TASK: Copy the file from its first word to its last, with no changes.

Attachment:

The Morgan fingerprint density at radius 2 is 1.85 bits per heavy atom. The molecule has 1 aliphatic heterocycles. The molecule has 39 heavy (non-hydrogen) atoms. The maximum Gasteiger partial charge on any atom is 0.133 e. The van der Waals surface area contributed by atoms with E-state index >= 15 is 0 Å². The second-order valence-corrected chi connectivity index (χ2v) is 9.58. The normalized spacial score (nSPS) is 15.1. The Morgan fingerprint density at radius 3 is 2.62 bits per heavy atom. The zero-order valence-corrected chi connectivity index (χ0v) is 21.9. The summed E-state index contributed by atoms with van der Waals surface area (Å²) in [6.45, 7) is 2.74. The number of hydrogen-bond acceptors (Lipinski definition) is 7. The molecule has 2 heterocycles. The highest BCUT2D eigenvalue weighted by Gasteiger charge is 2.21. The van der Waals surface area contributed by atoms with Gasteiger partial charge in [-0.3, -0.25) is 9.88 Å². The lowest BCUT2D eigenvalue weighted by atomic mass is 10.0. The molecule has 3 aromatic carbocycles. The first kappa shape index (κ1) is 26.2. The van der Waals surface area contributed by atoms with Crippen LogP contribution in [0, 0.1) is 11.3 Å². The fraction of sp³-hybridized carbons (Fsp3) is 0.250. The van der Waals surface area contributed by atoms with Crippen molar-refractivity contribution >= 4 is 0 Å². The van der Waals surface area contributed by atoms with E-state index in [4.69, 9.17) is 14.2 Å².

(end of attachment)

The Morgan fingerprint density at radius 2 is 1.85 bits per heavy atom. The molecule has 1 aliphatic heterocycles. The molecule has 39 heavy (non-hydrogen) atoms. The maximum Gasteiger partial charge on any atom is 0.133 e. The van der Waals surface area contributed by atoms with E-state index >= 15 is 0 Å². The second-order valence-corrected chi connectivity index (χ2v) is 9.58. The normalized spacial score (nSPS) is 15.1. The Morgan fingerprint density at radius 3 is 2.62 bits per heavy atom. The zero-order valence-corrected chi connectivity index (χ0v) is 21.9. The summed E-state index contributed by atoms with van der Waals surface area (Å²) in [6.45, 7) is 2.74. The number of hydrogen-bond acceptors (Lipinski definition) is 7. The molecule has 2 heterocycles. The highest BCUT2D eigenvalue weighted by Gasteiger charge is 2.21. The van der Waals surface area contributed by atoms with Gasteiger partial charge in [-0.3, -0.25) is 9.88 Å². The lowest BCUT2D eigenvalue weighted by atomic mass is 10.0. The molecule has 3 aromatic carbocycles. The first kappa shape index (κ1) is 26.2. The van der Waals surface area contributed by atoms with Crippen LogP contribution in [0, 0.1) is 11.3 Å². The fraction of sp³-hybridized carbons (Fsp3) is 0.250. The van der Waals surface area contributed by atoms with Crippen molar-refractivity contribution >= 4 is 0 Å². The van der Waals surface area contributed by atoms with E-state index in [4.69, 9.17) is 14.2 Å².